Prometheus Forum
We are the Gods now
Did anyone get the 'distance from earth' at the beginning?
  • MariaMaria  (1 like this)
    Colonist
    I am trying to figure out how many light years this system was from earth, and they indicated it, but I didn't get the exact number.  I think it was supposed to be an intergalactic mission, but the number alluded to a system within our own Milky Way.  Just curious.  The distance was in kilomieters and it was something x 10^14 if I remember correctly.  Thanks!
    ~In space, no one can hear you scream, unless space is CGI~
  • GarcaldoGarcaldo  
    Colonist
    No idea. Does it really matter?
  • KirillKirill  (1 like this)
    Colonist
    3,47x10^14 miles
  • martin7martin7  
    Colonist
    The real Zeta Reticuli is "about 39 light-years (12 parsecs) from the Earth." 
  • KirillKirill  
    Colonist

    martin7 said:

    The real Zeta Reticuli is "about 39 light-years (12 parsecs) from the Earth." 



    which is about 3,7x10^14 KM
    :)
    I am 100% sure, that the idea of star map invitation came came from Pleiades stars
  • CrosbieCrosbie  
    Colonist
    It was given in KM. couldn't remember the number but I noticed it was in KM when rewatching today.
  • GahlaktusGahlaktus  
    Colonist
    Kirill is right : roughly 39.5 light years-- something on the order of 240 trillion miles, approximately. Not your typical neighborhood walk.
  • BonusituationBonusituation  (1 like this)
    Like_A_Boss
    The odd thing is Vickers makes some comment about being "half a billion miles" from other humans or something like that.

    This was a headscratcher for me.  500 million miles isn't that far in the scheme of cosmic distances.  That's well within the radius of our own solar system.  Earth is 93 million miles from the sun.  Jupiter to the sun is about 480 million miles.
    We ain't outta here in ten minutes, we won't need no rocket to fly through space.
  • tifosi77tifosi77  (3 like this)
    Colonist
    I think it was just an off-hand remark.  Remember, she's a corporate executive, not a space traveler.
    Perfect organism.
  • XenoWorfXenoWorf  (4 like this)
    Colonist
    The "science" in the movie was essentially made up - non-existent for all intents and purposes.  The Engineers might as well have been evil Warlock and the black goo their magic potions of doom for all the "science" in this  faux-science fiction movie :(

    How are you supposed to get a star position from 5 dots on a wall.  (hint: you can't!).  There  a about two hundred billion stars in the galaxy - four hundred billion if you count the stars in the halo which means that you can pretty much take any given five dots and match it up to five stars somewhere in the galaxy probably a great many groups of five stars.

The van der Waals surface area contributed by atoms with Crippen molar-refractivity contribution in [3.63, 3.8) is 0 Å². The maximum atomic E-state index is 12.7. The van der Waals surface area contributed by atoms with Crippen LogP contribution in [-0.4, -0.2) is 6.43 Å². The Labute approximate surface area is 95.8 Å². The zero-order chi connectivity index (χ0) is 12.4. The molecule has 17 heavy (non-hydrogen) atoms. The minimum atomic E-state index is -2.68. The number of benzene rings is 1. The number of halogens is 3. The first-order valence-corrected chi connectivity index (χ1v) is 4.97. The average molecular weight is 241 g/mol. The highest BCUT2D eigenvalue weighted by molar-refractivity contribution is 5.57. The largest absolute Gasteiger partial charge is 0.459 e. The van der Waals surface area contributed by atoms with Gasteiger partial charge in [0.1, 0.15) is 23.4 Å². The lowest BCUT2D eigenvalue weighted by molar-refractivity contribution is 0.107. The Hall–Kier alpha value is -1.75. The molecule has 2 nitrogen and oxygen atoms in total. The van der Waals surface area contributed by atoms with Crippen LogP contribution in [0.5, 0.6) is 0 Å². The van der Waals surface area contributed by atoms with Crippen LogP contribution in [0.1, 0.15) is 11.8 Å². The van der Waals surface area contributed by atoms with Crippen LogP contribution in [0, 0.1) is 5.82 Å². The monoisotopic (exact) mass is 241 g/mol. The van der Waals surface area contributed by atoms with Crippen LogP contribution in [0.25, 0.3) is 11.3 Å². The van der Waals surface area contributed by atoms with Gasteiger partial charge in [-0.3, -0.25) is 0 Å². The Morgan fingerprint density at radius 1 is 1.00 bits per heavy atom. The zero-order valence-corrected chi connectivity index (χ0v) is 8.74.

If this was actually a science fiction movie you would make the five dits pulsars with some sort of glyph representing some distance from them like we did on the Voyager mission.  But nooo ....  five dots on a wall...black goo that ultimately makes Alien Xenomorphs and plot-device androids that spike your champagne with alien goo because they're apparently in a mood or something.  Grrrr......
  • MariaMaria  (1 like this)
    Colonist
    Gahlaktus said:

    Kirill is right : roughly 39.5 light years-- something on the order of 240 trillion miles, approximately. Not your typical neighborhood walk.



    That is actually a very close neighbor.  If it was intergalactic, we're talking about millions of light years.   

    ~In space, no one can hear you scream, unless space is CGI~
  • MariaMaria  
    Colonist
    XenoWorf said:

    The "science" in the movie was essentially made up - non-existent for all intents and purposes.  The Engineers might as well have been evil Warlock and the black goo their magic potions of doom for all the "science" in this  faux-science fiction movie :(

    How are you supposed to get a star position from 5 dots on a wall.  (hint: you can't!).  There  a about two hundred billion stars in the galaxy - four hundred billion if you count the stars in the halo which means that you can pretty much take any given five dots and match it up to five stars somewhere in the galaxy probably a great many groups of five stars. 

    If this was actually a science fiction movie you would make the five dits pulsars with some sort of glyph representing some distance from them like we did on the Voyager mission.  But nooo ....  five dots on a wall...black goo that ultimately makes Alien Xenomorphs and plot-device androids that spike your champagne with alien goo because they're apparently in a mood or something.  Grrrr......



    Yes, I'm sure if you tossed a hand full of sand on a flat smooth surface, you could still statistically get a particular grouping.  The science wasn't that great in this film, and they're assuming this grouping is how it looks from Earth, where that same grouping would look totally different from another location in our 3D universe.  
    ~In space, no one can hear you scream, unless space is CGI~
  • KirillKirill  (1 like this)
    Colonist

    The odd thing is Vickers makes some comment about being "half a billion miles" from other humans or something like that.



    I guess he mentioned colonies, saying "500 mln miles..." Not the Earth.

    It hardly depends on which system he mentioned, saying Billion. There are two kinds of billions :) 10^9 and 10^12.


  • KaiidaerusKaiidaerus  (2 like this)
    Colonist
    XenoWorf said:

    The "science" in the movie was essentially made up - non-existent for all intents and purposes.  The Engineers might as well have been evil Warlock and the black goo their magic potions of doom for all the "science" in this  faux-science fiction movie :(



    "Any sufficiently advanced technology is indistinguishable from magic."
    --Arthur C. Clarke
  • BonusituationBonusituation  (4 like this)
    Like_A_Boss
    XenoWorf said:

    The "science" in the movie was essentially made up - non-existent for all intents and purposes.  The Engineers might as well have been evil Warlock and the black goo their magic potions of doom for all the "science" in this  faux-science fiction movie :(







    “It's not a science class – it's a movie”
    --Ridley Scott

    That being said, there's a reason it's called science fiction.  Give me a list of your favorite science fiction movies and I can wreck the shit out of the science in them.
    We ain't outta here in ten minutes, we won't need no rocket to fly through space.
  • kevin76kevin76  
    Colonist

    Well it's like when your mom said "I told you a thousand times to clean your room" my moom used millions. The point is she didn't same when that guy holds his hands a part and says the fish was this big.

    There also the other case "it only a minor dent " refering to the huge caved in side panel on the car.